Business Rules Forum 2012 Practitioners Panel: The DOs and DON'Ts of Business Rules
Veronica O'Grady Sr. Business Rules Advisor at Inland Revenue, New Zealand Michael Pezely Sr. Manager, eBay Trust Science Group Chris Maple Sr. Programmer Analyst, MMG Insurance Bob Dizinno Lead P&C Solutions Advisor, USAA Gwen Bradshaw Business Rules Architect, Assurant Specialty Property Brad Amodeo Nokia Location and Commerce Roberto Arnetoli Chief Technology Officer, Prosper.com
Kristen Seer Senior Consultant, Business Rule Solutions, LLC
- Is there any particular type of project that really lends itself to the business rules approach?
- What was your primary objective in harvesting business rules?
- How do you implement a rules engine to work with a software package?
- How many of your companies actually have built or purchased a rules engine?
- Do you find the rule engine interface lets you write rules in natural language, or do you need to transition the business rules into another form for implementation in the rules engine?
- How are you handling governance?
- Does the rules approach (versus an implementation in code) produce a more accurate representation of the original intent?
- Are the people who are developing your rules largely developers or largely business analysts?
|Welcome & Introductions|
|Kristen Seer: Good afternoon, and welcome everyone to the Business Rules Practitioners Panel. My name is Kristen Seer, and I'll be your moderator for today.|
For those of you who have been to the conference before — and have been to this particular event — you'll know that it's Gladys Lam who has moderated this panel in the past. This panel has always been her baby. But this year we decided to change things up a little: she took my "emerging trends" panel, which is the very last panel on the last day, and she entrusted me with the Practitioners Panel. So, I have very big shoes to fill.
But I have to say I'm really thrilled because this has always been my favorite panel of the conference — I'm always so impressed by the amount of expertise we have gathered. And this year is certainly no exception. We've got great panelists. I'm always intrigued to hear what your burning questions are — because this is really your opportunity to grill these guys and find out what is working with them (and what is NOT working) ... what are their lessons learned? … what was the most painful thing that happened? This is where you can really get down and talk to people who are out there, doing the business rules approach — people who have gained really, really valuable knowledge by getting in there and actually doing this.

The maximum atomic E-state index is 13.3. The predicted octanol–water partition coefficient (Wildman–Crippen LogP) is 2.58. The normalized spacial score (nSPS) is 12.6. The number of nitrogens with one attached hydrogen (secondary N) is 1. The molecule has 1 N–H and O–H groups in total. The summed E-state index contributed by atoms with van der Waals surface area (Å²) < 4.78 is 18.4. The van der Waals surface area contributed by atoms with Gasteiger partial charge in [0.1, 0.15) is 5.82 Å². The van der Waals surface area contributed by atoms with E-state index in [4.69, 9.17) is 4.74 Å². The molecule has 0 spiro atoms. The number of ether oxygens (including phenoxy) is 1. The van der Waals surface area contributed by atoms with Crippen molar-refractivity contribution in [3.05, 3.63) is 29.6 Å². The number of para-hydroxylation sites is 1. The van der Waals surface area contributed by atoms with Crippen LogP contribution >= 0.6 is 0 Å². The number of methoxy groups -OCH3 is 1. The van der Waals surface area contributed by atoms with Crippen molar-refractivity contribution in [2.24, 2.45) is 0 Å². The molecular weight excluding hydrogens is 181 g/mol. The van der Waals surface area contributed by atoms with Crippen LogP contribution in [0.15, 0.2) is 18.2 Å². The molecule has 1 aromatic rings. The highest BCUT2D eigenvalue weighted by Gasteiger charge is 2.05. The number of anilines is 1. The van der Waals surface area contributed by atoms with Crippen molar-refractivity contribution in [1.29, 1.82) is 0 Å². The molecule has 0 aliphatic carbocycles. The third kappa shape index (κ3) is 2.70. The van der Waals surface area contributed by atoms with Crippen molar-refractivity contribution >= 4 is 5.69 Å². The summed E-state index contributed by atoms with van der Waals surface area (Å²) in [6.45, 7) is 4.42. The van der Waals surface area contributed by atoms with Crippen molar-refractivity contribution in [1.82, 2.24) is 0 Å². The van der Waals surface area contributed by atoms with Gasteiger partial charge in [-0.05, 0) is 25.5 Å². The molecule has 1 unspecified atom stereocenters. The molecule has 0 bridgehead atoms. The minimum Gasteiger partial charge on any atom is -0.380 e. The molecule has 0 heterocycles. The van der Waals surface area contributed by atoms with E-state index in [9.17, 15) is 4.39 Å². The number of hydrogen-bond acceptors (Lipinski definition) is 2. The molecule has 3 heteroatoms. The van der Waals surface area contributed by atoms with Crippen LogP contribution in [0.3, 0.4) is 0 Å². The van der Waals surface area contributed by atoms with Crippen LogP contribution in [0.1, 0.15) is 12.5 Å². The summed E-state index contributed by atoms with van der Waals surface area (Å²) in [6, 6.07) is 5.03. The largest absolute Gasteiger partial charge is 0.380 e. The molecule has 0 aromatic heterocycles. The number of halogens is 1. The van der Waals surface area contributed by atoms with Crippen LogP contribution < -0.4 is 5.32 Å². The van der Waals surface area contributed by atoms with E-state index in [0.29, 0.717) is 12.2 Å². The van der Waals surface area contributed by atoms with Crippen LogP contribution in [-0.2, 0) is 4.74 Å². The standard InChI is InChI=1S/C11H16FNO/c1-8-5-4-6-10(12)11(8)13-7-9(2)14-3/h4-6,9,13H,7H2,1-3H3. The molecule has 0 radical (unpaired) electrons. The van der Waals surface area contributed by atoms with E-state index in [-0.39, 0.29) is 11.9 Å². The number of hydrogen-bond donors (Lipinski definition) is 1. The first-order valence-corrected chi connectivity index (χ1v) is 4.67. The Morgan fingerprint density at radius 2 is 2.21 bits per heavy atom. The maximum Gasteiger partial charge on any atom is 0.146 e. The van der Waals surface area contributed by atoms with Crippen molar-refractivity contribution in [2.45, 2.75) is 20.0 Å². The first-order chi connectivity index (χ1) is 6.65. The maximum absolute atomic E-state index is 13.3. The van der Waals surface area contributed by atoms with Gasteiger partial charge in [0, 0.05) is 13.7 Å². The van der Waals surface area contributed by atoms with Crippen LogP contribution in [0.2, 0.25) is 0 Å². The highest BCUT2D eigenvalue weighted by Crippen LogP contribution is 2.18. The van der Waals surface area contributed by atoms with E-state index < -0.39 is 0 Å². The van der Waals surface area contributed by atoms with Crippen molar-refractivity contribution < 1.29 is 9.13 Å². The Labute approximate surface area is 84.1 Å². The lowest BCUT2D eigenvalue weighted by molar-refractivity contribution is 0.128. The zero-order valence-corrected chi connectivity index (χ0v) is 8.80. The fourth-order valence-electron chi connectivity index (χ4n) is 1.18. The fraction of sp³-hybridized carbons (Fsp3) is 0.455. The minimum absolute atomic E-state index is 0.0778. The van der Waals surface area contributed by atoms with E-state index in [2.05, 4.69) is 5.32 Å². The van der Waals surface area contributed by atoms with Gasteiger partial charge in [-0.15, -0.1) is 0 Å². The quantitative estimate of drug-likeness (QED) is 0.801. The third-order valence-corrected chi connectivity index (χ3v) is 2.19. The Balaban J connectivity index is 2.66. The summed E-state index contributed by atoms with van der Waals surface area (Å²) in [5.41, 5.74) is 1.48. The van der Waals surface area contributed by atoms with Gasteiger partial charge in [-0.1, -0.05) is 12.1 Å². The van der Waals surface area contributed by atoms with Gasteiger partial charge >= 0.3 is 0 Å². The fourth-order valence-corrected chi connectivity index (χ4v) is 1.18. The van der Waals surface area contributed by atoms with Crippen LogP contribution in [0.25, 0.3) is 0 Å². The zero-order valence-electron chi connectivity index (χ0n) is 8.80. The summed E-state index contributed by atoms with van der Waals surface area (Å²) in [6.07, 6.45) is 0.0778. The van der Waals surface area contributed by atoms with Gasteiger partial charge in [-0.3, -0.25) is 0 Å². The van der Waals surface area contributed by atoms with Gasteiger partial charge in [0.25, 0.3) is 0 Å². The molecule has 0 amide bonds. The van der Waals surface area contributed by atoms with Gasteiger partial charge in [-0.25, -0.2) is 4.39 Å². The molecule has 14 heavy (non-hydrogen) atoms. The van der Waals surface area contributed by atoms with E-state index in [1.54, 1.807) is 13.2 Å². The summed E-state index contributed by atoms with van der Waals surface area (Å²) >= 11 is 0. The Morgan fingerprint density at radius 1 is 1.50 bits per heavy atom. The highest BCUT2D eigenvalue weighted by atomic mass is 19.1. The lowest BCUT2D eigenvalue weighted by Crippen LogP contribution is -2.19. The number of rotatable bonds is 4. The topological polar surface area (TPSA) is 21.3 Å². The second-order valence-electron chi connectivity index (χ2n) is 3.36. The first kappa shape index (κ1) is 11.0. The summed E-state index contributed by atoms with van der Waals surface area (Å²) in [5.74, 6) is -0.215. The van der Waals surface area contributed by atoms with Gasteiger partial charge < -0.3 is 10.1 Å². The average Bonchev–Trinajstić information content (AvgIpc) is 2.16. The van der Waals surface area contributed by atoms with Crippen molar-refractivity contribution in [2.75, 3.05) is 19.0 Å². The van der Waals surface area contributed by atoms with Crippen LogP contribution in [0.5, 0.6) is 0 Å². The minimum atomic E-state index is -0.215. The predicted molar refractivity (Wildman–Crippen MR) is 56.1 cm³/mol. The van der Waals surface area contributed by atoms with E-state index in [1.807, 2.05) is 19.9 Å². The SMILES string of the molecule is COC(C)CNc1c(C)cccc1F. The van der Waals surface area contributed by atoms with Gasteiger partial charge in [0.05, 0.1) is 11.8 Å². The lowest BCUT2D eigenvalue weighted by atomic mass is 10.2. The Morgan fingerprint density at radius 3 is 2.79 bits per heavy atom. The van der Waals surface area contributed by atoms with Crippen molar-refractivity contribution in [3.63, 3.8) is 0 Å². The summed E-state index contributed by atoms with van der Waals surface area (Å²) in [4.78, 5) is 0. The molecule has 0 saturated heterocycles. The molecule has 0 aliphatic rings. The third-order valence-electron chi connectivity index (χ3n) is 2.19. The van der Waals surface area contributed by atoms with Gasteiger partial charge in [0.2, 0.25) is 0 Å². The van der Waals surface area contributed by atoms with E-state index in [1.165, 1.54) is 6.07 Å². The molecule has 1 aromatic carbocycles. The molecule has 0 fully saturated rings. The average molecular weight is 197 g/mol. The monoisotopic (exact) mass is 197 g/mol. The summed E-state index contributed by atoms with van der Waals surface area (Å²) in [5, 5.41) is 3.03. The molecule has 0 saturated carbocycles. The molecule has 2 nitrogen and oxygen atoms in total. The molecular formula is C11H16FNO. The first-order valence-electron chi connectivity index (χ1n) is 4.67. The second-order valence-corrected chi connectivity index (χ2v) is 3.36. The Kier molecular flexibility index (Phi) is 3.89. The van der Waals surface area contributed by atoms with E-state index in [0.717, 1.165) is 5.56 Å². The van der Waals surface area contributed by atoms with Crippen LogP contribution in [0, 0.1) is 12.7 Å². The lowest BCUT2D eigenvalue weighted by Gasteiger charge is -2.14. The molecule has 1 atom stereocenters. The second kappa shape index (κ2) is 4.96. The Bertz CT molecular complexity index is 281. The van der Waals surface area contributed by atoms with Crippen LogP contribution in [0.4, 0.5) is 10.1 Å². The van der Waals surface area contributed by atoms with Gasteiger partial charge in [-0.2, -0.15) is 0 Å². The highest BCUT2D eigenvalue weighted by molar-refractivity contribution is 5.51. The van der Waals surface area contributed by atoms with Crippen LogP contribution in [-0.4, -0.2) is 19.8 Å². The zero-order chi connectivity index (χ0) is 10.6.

This is always a lot of fun. It's very informal. The structure is that I'll start off by getting the panelists to introduce themselves (their name, company, the role they play) and then to provide a couple of dos and don'ts — the one or two top things that you should do and a couple of things you really should not do. After that, I have a couple of prepared questions for them, just to kick things off. But, really, I want to turn it over to you as quickly as possible so that you can ask your questions. Okay? Just raise your hand if you have a question. And you can either direct it to an individual panelist or to the panel as a group.
Okay — everybody good? Let's start. Veronica?
I'm Veronica O'Grady. I'm a Sr. Business Rules Advisor at Inland Revenue, New Zealand. I work in our Business Rules Center, which is an enterprise rule management capability.
My big one do is: Ensure that you have executive sponsorship, right from the very top and all the way down. My big don't would be: Don't underestimate the power of your sponsor.
My name is Michael Pezely. I'm a Sr. Manager within eBay's Trust Science Group. My team is tasked with protecting the eBay community from online fraud, as well as improving the trust and overall reputation of eBay. We do that through a combination of big data analytics, applied research, technological innovations, and (of course) a powerful business rules platform.
I have a couple of dos and don'ts that might be a little bit different from some others since my focus is on fraud, and business rules for fraud tend to be a little different. In my organization, successful rule writing equals a successful project. So, do have analysts that are both business savvy as well as innovative. And do not let the business try to give you the "how" when it comes to business rules — always push for your rules analysts to provide the how.